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      Non-invasive ploidy determination in live fish by measuring erythrocyte size in capillaries

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      Acta Ichthyologica et Piscatoria

      Pensoft Publishers

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          Abstract

          Information about ploidy is important in both commercial and conservation aquaculture and fish research. Unfortunately, methods for its determination, such as karyology, determination of the amount of DNA in a cell using microdensitometry or flow cytometry and/or measuring erythrocytes in a blood smear can be stressful or even destructive. Some of these methods are also limited by the relatively large minimum size of the individual being measured. The aim of this study was to test a new low-stress method of determining ploidy by measuring the size of erythrocytes in the capillaries of a fish, including small individuals. First, we examined diploid and triploid loach (Cobitis sp.) and gibel carp, Carassius gibelio (Bloch, 1782), using flow cytometry and blood smears, with these results being used as a control. Subsequently, we measured the size of erythrocytes in the caudal fin capillaries of anesthetized fishes of known ploidy under a light microscope. For both the loaches and gibel carp, direct observation of the mean erythrocyte size in epithelial fin capillaries provided a consistent and reliable determination of ploidy when compared with the controls based on flow cytometry and blood smears. This new method allows for rapid determination of ploidy in living small fish, where collection of tissue using other methods may cause excessive stress or damage. The method outlined here simply requires the measurement of erythrocytes directly in the bloodstream of a live fish, thereby making it possible to determine ploidy without the need for blood sampling. The method described is sufficiently efficient, less demanding on equipment than many other procedures, can be used by relatively inexperienced personnel and has benefits as regards animal welfare, which is especially important for fish production facilities or when dealing with rare or endangered species.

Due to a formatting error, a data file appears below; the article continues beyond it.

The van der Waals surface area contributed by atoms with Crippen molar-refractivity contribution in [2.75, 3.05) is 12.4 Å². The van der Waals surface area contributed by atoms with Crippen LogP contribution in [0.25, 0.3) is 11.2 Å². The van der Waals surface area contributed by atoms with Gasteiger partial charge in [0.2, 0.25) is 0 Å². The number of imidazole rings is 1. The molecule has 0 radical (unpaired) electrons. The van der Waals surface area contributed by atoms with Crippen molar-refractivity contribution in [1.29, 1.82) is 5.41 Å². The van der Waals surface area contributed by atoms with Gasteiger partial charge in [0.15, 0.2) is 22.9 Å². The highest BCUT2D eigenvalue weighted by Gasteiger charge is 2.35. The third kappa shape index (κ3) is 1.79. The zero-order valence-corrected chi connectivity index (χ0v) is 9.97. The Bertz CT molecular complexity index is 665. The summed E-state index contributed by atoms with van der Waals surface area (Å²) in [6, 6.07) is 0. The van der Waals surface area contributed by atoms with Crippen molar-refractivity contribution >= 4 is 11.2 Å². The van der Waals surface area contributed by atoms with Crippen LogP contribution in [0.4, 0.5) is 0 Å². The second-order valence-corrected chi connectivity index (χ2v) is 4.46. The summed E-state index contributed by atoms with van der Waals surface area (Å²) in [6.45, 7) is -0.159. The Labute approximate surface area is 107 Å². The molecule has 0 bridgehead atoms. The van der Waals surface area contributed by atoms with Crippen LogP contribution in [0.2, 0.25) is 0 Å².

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          Most cited references 33

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          Nuclear volume control by nucleoskeletal DNA, selection for cell volume and cell growth rate, and the solution of the DNA C-value paradox.